What was billed as a pitchers’ duel turned out to be exactly that: as Yankee A.J. Burnett mixed four kinds of fastballs to put the Twins down through six innings. But Burnett, a puzzling mess at odd times, was pulled after six complete, with Yankee manager Joe Girardi suddenly dependent on a relief core that has often been shaky. And so it proved: even Phil Hughes and Mariano Rivera were merely human, while former Ahoy fireballer and reclamation project Damaso Marte was a disaster. The often so-so Nick Blackburn, meanwhile, was brilliant — posting a 1.59 post season ERA and befuddling Yankee hitters through 5.2. So when Joe Nathan arrived with the Twins’ lead intact we could be forgiven for thinking the game was over. Not so: Alex Rodriguez’s ninth inning home run tied it, while Tex’s walk off against Jose Mijares in the 11th won it. “It’s really disappointing,” Twins manager Ron Gardenhire said. “I’ve been walked off enough times here. Some of the things that happened out there were pretty disappointing. It was a good baseball game. A lot of things could have went either way, but didn’t go our way again tonight.” 

The Boston Red Sox Are Being Eaten In Anaheim. After a not-even-close 5-0 drubbing at the hands of the Belinskis on Thursday, “the Nation” sent ace Josh Beckett to the mound against Jered Weaver. It was a bookie’s fantasy: the lanky if talented Weaver brothers have “never quite” and have a tendency to implode (and what a sight it is!), while Beckett is calm to the point of perversity — and it’s downright weird. If Jered is Yosemite Sam (arms akimbo, fist slapping glove), then Josh is Mr. Magoo (calmly asking for another ball, as the one he just pitched sails into the night). So it was that — if you were to actually bet (and you wouldn’t would you?) — you would have been all-in on Beckett. And you’d have lost.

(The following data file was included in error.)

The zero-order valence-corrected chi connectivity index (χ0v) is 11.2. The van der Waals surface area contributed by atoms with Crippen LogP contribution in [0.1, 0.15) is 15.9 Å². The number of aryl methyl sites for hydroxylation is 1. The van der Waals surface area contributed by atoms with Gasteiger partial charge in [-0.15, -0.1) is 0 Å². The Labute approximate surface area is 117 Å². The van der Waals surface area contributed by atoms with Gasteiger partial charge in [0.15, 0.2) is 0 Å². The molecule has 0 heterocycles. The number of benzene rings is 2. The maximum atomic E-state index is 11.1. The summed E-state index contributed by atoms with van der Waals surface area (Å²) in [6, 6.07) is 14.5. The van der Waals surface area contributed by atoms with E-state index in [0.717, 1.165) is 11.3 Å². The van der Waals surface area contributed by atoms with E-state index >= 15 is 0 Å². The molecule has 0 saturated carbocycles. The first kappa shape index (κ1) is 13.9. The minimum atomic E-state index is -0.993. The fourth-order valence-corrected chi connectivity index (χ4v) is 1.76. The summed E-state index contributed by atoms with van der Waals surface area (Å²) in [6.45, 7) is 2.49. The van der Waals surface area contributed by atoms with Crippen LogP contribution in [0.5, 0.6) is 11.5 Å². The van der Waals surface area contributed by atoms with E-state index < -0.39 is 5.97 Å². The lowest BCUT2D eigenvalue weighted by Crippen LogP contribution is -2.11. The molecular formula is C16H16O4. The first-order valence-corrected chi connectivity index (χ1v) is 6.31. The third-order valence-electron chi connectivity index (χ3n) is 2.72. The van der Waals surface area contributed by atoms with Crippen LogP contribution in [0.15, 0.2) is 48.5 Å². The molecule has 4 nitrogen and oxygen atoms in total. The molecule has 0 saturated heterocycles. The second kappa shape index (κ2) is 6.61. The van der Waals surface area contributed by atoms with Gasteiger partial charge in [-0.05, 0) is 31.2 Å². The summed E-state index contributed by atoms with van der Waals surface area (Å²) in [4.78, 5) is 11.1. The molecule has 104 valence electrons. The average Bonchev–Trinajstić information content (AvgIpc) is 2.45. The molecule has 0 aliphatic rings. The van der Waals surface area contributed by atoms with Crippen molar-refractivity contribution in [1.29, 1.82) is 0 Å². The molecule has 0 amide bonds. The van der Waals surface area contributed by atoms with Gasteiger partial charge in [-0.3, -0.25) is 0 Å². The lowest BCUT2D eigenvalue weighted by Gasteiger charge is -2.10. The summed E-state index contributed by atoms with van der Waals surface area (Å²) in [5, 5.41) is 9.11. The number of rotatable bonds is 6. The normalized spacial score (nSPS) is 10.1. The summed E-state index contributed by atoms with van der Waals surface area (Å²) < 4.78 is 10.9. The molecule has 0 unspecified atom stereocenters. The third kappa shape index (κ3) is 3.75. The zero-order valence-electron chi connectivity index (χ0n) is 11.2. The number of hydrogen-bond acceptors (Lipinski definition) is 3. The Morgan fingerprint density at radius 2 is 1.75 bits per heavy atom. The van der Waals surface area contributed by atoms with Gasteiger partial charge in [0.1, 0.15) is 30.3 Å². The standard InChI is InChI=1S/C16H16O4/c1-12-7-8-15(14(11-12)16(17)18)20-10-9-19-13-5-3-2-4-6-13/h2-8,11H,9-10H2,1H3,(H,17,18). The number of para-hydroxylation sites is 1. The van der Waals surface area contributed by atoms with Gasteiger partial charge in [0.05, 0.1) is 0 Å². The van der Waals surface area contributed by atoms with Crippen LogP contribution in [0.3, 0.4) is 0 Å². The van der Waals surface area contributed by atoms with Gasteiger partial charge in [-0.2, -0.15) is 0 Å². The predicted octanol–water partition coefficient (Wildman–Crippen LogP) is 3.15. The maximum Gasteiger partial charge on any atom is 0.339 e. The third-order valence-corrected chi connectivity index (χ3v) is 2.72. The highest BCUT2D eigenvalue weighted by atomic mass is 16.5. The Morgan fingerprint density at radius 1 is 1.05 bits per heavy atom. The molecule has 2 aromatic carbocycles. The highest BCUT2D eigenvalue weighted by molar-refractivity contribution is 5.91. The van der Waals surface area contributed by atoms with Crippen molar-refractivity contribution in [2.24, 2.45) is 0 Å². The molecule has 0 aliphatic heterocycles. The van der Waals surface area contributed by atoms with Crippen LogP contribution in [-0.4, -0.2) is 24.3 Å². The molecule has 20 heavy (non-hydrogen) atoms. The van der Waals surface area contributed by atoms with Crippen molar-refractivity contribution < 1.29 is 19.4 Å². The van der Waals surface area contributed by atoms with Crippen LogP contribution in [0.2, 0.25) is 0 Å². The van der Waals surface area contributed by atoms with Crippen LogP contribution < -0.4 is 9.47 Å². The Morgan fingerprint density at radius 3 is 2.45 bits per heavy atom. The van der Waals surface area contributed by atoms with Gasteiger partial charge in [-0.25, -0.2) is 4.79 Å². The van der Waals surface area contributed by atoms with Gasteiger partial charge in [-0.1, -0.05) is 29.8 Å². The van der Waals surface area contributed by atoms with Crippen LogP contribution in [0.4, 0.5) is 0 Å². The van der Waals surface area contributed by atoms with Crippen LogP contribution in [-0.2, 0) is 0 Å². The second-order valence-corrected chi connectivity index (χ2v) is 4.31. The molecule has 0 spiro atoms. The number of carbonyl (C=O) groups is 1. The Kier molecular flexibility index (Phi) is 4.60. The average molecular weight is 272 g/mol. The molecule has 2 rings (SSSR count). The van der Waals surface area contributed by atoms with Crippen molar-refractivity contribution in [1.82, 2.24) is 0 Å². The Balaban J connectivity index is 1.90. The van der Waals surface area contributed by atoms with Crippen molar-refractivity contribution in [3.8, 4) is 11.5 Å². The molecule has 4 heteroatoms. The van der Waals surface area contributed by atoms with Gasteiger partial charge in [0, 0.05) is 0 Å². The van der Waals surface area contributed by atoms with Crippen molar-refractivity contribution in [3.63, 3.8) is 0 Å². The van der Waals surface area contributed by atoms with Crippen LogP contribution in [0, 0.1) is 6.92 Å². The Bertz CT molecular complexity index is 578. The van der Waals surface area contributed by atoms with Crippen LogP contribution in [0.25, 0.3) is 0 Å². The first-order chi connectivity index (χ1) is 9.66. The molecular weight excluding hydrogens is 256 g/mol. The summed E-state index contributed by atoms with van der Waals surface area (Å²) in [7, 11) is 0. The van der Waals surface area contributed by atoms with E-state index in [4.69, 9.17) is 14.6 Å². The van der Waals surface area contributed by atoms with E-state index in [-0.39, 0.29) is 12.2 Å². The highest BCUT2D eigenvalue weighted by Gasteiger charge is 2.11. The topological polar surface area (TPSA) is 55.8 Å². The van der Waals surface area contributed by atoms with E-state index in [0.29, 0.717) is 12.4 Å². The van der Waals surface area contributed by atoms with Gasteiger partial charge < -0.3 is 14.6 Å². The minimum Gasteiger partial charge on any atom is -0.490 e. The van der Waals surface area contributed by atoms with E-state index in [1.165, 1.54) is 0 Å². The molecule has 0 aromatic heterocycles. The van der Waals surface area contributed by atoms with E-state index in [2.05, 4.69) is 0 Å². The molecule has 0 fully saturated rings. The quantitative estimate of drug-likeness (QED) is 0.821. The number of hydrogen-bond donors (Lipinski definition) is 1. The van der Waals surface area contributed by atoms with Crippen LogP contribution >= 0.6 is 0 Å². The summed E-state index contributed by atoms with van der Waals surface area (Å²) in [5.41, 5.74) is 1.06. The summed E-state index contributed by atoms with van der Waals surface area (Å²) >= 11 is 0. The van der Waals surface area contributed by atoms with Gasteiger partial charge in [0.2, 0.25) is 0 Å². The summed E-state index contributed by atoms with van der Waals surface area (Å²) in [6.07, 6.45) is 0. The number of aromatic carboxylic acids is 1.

It happened in the seventh inning in Anaheim and it went something like this: Vlad Guerrero walked (Howie Kendrick runs for him), Kendry Morales lines out, Kendrick steals second, Juan Rivera grounds out to third (two outs), Maicer Izturis singles (Kendrick scores), Mike Napoli HBP, Erick Aybar triples, (Izturis and Napoli score), Chone Figgins strikes out for out number three. Score: 3-1 Angels.  What was most unusual was that Beckett seemed to lose his cool — complaining to homeplate umpire C.B. Bucknor that Mike Napoli hadn’t moved out of the way of a fastball that hit him in the back. Beckett seemed to come unhinged. “I wasn’t much [ticked] that he wouldn’t overturn the pitches, but show me a little bit of respect,” Beckett said. “He just straight-faced me and then walked away. I was just like, I went up to [catcher Victor Martinez]. I said, ‘Vic, he’d be [ticked] if I did that to him.’ I’m not asking him to even overturn it, just listen to what I have to say. Don’t like, take your mask off, straight-face me and then walk away. I can’t say anything to the point of getting thrown out.” 

The Red Sox, now down two games to none, must win three games in a row to advance to the league championship series. “We’ve just got to regroup,” Beckett said. “We know what we need to do now. We can’t lose another one. A lot of guys in here have been through this. It’s not an ideal situation, but we have to win.”

Harmonica Phil

Sunday, October 4th, 2009